From National Agency for Public Procurement’s database, 7,083 procurements could be attributed to the 160 municipalities. As described in the text, the database reports zero procurements for a handful of large municipalities, while another data source reports a positive number of court reviews of these municipalities’ procurements. Hence, a model prediction of the number of procurements was used for this group of municipalities, adding 180 procurements for a total of 7,263. The predicted procurements are included in the table.


The weighted average is about SEK 7 per inhabitant.


The maximum value, 30%, resulted from one municipality having zero court reviews during the first period, while three of its ten procurements in 2020 were subject to court review. Similarly, the minimum value of −30% was the result of one municipality having 40% of its procurements reviewed in 2015/2016 but only 10%in 2020.


Calculated as (4/3) × 3.1.


Calculated as 1.74/9 = 0.19 or (0.8 × 1.74)/6 = 0.23.


Other variations – such as excluding one of the variables Share audits and Fines per inhabitant, including number of procurements, or estimating the models with imputed values for municipalities with extensive cooperation – yield very similar results. The parameter point estimates are stable under these variations while remaining statistically insignificant. Yet, another sensitivity analysis is to use the number of audits per municipality and the absolute amount of the fines. Here, parameter estimates change but remain insignificant.


Only two audits were initiated in 2016 and only three in 2011; hence, 56 of the audits were initiated during the 2012–2015 period.

Appendix. The parallel-trends assumption

This section explores the assumption of common trends. Since key data is only available for one or two periods, common trends are explored through other variables that may impact on the municipality’s procurement decisions: the left-right orientation of the governing coalition of the municipality, the outsourcing share of total municipal costs, the level of municipal costs and of outsourcing and number of inhabitants.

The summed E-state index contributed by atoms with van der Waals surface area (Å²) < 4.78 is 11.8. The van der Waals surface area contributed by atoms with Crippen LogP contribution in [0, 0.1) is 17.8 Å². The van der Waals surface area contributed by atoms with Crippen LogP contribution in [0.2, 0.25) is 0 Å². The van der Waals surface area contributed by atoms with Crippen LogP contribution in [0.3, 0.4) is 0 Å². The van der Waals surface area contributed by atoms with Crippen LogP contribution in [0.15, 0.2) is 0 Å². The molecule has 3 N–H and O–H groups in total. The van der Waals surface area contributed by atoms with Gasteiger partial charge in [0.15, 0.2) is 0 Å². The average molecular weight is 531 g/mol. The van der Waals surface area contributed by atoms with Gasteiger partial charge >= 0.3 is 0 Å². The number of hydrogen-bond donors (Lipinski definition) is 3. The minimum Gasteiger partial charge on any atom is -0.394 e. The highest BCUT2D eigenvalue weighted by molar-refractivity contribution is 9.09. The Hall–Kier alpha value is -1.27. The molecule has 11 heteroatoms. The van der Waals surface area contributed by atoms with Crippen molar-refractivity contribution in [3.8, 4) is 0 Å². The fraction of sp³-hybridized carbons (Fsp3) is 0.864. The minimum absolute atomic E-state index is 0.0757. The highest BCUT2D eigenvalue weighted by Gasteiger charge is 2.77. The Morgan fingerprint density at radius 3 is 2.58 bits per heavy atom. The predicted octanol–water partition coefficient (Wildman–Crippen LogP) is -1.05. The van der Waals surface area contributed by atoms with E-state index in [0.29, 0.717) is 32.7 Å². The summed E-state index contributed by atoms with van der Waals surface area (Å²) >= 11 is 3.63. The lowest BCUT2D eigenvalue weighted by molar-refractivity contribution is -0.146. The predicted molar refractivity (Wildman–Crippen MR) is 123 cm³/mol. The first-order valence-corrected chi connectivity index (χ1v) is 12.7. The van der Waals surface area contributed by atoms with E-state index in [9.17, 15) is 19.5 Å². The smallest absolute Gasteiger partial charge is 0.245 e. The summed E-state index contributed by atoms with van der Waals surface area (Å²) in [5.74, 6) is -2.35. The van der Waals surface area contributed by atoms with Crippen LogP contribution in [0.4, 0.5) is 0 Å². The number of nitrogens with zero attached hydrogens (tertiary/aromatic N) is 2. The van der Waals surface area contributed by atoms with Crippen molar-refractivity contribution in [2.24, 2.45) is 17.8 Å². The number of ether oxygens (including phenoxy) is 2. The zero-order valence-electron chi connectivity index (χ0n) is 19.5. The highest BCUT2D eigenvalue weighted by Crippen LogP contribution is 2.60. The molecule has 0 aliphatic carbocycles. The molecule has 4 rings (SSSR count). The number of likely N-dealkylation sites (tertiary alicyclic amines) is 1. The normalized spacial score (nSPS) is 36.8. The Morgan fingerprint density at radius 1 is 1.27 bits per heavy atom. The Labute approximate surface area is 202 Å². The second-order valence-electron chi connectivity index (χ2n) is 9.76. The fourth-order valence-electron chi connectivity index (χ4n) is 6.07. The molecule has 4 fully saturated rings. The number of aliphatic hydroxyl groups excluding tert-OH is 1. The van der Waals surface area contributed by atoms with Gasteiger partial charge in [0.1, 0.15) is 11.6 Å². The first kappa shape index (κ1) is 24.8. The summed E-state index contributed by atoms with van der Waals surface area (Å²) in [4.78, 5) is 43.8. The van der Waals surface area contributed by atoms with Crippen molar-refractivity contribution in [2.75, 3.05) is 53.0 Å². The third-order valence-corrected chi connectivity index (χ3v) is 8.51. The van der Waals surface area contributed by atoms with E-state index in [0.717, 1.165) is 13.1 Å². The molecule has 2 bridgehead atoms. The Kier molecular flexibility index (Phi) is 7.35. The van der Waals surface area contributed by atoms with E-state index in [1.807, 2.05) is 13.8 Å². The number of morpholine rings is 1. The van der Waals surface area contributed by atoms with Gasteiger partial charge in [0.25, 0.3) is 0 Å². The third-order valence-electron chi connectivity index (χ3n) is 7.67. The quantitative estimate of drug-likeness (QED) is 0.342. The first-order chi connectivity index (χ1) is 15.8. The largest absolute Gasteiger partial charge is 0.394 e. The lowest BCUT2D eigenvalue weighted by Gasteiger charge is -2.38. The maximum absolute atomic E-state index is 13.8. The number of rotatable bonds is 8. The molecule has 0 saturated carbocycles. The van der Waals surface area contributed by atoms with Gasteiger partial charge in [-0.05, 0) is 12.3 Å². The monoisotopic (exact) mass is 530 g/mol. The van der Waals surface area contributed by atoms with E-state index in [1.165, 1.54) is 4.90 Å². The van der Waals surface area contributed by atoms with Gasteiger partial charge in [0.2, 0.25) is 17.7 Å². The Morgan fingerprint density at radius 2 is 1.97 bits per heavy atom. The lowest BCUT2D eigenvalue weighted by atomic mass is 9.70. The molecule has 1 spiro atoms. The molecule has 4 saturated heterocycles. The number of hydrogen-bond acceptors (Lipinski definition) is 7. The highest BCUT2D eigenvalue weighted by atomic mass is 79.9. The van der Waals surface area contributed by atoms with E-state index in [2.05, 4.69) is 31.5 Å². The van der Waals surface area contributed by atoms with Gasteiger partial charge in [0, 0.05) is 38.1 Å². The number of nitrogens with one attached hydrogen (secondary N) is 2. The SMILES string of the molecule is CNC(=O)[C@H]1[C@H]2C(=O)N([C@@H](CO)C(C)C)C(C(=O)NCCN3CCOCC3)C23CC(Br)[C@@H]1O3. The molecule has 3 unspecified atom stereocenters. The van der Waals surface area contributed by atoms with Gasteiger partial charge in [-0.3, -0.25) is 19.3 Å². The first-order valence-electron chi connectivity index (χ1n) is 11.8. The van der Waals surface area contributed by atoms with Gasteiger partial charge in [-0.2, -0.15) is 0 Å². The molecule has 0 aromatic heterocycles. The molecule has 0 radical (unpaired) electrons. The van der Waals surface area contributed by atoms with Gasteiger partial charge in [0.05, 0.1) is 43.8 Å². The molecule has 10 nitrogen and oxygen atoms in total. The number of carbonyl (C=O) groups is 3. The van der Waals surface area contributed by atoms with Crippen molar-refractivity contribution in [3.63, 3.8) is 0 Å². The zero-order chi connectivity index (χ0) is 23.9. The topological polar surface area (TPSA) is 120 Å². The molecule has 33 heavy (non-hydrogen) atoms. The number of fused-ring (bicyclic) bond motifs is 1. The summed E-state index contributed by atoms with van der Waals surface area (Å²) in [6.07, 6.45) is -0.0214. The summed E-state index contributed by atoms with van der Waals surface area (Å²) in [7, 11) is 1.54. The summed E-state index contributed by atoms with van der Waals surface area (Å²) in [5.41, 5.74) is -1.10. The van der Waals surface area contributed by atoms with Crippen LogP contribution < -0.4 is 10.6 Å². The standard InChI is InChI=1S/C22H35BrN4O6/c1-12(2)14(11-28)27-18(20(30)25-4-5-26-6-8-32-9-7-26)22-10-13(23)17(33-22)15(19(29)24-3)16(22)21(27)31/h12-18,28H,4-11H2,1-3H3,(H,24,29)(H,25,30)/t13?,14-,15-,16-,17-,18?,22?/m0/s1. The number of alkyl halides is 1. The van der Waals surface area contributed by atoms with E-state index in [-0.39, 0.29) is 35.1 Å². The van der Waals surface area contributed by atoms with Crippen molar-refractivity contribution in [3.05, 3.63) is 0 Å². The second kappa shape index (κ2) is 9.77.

The left–right orientation is captured by a dummy variable for the Social Democrats either being represented in the governing coalition or being the party that alone governs the municipality. Figure A1 shows that the trends are parallel for the two groups throughout the 2002–2022 period, although the Social Democrats are in power more often in the audited municipalities.

The audited municipalities are, on average, twice as large in terms of population as are the non-audited municipalities. If plotted in levels, whether the vertical axis is in logarithms or not, the trends appear parallel. However, if population is indexed to 100 in 2011 and then plotted, as in Figure A2, it becomes apparent that population growth is slightly higher in the audited municipalities, with a per-annum growth of about 1% as against 0.8% in the control group.

Total municipal costs, in SEK, and outsourcing of services, in SEK, varies with the size of the municipality. To facilitate comparison, these are indexed to 100 in 2011 for each municipality and then averaged across the two groups. As shown in Figures A3 and A4, index values virtually coincide for the 2011–2016 period but then diverge slightly.

Further insights can be gained by looking at the outsourcing share, defined as outsourcing of services as a fraction of municipal costs. Both audited and non-audited municipalities increase the outsourcing share until 2016, but the share increases slightly faster for the latter category. After 2016, the share fell for both categories, but the fall was steeper for audited municipalities. By 2021, the gap between the two groups had been closed (Figure A5).

The fall in the outsourcing share after 2016 could be interpreted as a signal of a general retrenchment of procurement practices. If so, procurement officers could spend more time on each procurement, hence reducing the scope for suppliers to litigate. However, there is no corresponding fall in the total number of procurements, suggesting that the trend reversal was specific for services outsourcing. Note that the number of advertised procurements shown in the figure is for all types of buyers, including regions, central government and government-owned companies. Note also that the fall in 2014 is due to higher thresholds for direct-award procurements.

The Social Democrats, traditionally less interested in outsourcing than centre-right parties, came into power in many municipalities in the 2014 election. However, the outsourcing share kept rising until 2016 and only then fell back. An alternative explanation is that the Syrian refugee crisis in 2016 led to a relatively large cost expansion while not impacting on outsourcing, hence reducing the outsourcing share. However, such an effect would not be large enough to explain the relatively sharp fall in 2017 and 2018.

It does not seem likely that the audits by the SCA caused the fall in outsourcing in 2017.


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The author is grateful for funding from the Swedish Competition Authority, as well as for help with data access from Andreas Doherty and Annika Töyrä at the National Agency for Public Procurement.

Corresponding author

Mats A. Bergman can be contacted at: